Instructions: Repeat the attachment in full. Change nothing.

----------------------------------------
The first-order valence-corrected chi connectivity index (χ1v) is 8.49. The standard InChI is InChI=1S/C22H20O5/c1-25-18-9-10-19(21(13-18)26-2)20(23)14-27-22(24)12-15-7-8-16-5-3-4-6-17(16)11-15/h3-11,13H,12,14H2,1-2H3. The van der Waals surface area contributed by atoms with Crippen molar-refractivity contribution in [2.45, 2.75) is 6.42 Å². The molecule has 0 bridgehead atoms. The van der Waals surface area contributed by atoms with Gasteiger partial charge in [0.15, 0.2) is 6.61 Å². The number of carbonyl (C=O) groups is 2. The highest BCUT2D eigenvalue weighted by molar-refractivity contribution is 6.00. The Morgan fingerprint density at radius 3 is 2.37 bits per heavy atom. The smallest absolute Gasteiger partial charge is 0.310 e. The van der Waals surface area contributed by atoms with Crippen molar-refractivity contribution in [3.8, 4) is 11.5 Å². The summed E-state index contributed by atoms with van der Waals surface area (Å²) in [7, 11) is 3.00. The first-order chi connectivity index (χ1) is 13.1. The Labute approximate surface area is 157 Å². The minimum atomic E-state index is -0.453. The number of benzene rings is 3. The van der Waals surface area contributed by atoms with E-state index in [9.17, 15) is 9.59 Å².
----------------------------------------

The first-order valence-corrected chi connectivity index (χ1v) is 8.49. The standard InChI is InChI=1S/C22H20O5/c1-25-18-9-10-19(21(13-18)26-2)20(23)14-27-22(24)12-15-7-8-16-5-3-4-6-17(16)11-15/h3-11,13H,12,14H2,1-2H3. The van der Waals surface area contributed by atoms with Crippen molar-refractivity contribution in [2.45, 2.75) is 6.42 Å². The molecule has 0 bridgehead atoms. The van der Waals surface area contributed by atoms with Gasteiger partial charge in [0.15, 0.2) is 6.61 Å². The number of carbonyl (C=O) groups is 2. The highest BCUT2D eigenvalue weighted by molar-refractivity contribution is 6.00. The Morgan fingerprint density at radius 3 is 2.37 bits per heavy atom. The smallest absolute Gasteiger partial charge is 0.310 e. The van der Waals surface area contributed by atoms with Crippen molar-refractivity contribution in [3.8, 4) is 11.5 Å². The summed E-state index contributed by atoms with van der Waals surface area (Å²) in [7, 11) is 3.00. The first-order chi connectivity index (χ1) is 13.1. The Labute approximate surface area is 157 Å². The minimum atomic E-state index is -0.453. The number of benzene rings is 3. The van der Waals surface area contributed by atoms with E-state index in [9.17, 15) is 9.59 Å².